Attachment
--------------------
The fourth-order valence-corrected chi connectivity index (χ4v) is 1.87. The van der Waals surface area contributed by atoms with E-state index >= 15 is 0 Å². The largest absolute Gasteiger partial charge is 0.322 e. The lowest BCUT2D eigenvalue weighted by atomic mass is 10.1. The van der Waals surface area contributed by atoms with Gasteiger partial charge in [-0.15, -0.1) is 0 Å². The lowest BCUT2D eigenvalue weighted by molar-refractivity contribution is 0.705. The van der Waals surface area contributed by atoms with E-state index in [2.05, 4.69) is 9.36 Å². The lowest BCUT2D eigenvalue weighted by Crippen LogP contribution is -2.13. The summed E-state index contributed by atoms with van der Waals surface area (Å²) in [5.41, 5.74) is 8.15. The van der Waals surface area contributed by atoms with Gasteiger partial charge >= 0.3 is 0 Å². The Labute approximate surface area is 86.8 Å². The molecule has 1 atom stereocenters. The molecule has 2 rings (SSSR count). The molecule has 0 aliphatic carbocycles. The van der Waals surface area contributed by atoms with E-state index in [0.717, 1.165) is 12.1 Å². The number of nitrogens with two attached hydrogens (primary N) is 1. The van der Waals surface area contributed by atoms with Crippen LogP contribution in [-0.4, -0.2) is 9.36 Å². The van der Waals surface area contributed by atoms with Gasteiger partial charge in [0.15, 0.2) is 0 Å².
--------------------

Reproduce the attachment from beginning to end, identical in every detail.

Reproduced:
The fourth-order valence-corrected chi connectivity index (χ4v) is 1.87. The van der Waals surface area contributed by atoms with E-state index >= 15 is 0 Å². The largest absolute Gasteiger partial charge is 0.322 e. The lowest BCUT2D eigenvalue weighted by atomic mass is 10.1. The van der Waals surface area contributed by atoms with Gasteiger partial charge in [-0.15, -0.1) is 0 Å². The lowest BCUT2D eigenvalue weighted by molar-refractivity contribution is 0.705. The van der Waals surface area contributed by atoms with E-state index in [2.05, 4.69) is 9.36 Å². The lowest BCUT2D eigenvalue weighted by Crippen LogP contribution is -2.13. The summed E-state index contributed by atoms with van der Waals surface area (Å²) in [5.41, 5.74) is 8.15. The van der Waals surface area contributed by atoms with Gasteiger partial charge >= 0.3 is 0 Å². The Labute approximate surface area is 86.8 Å². The molecule has 1 atom stereocenters. The molecule has 2 rings (SSSR count). The molecule has 0 aliphatic carbocycles. The van der Waals surface area contributed by atoms with E-state index in [0.717, 1.165) is 12.1 Å². The number of nitrogens with two attached hydrogens (primary N) is 1. The van der Waals surface area contributed by atoms with Crippen LogP contribution in [-0.4, -0.2) is 9.36 Å². The van der Waals surface area contributed by atoms with Gasteiger partial charge in [0.15, 0.2) is 0 Å².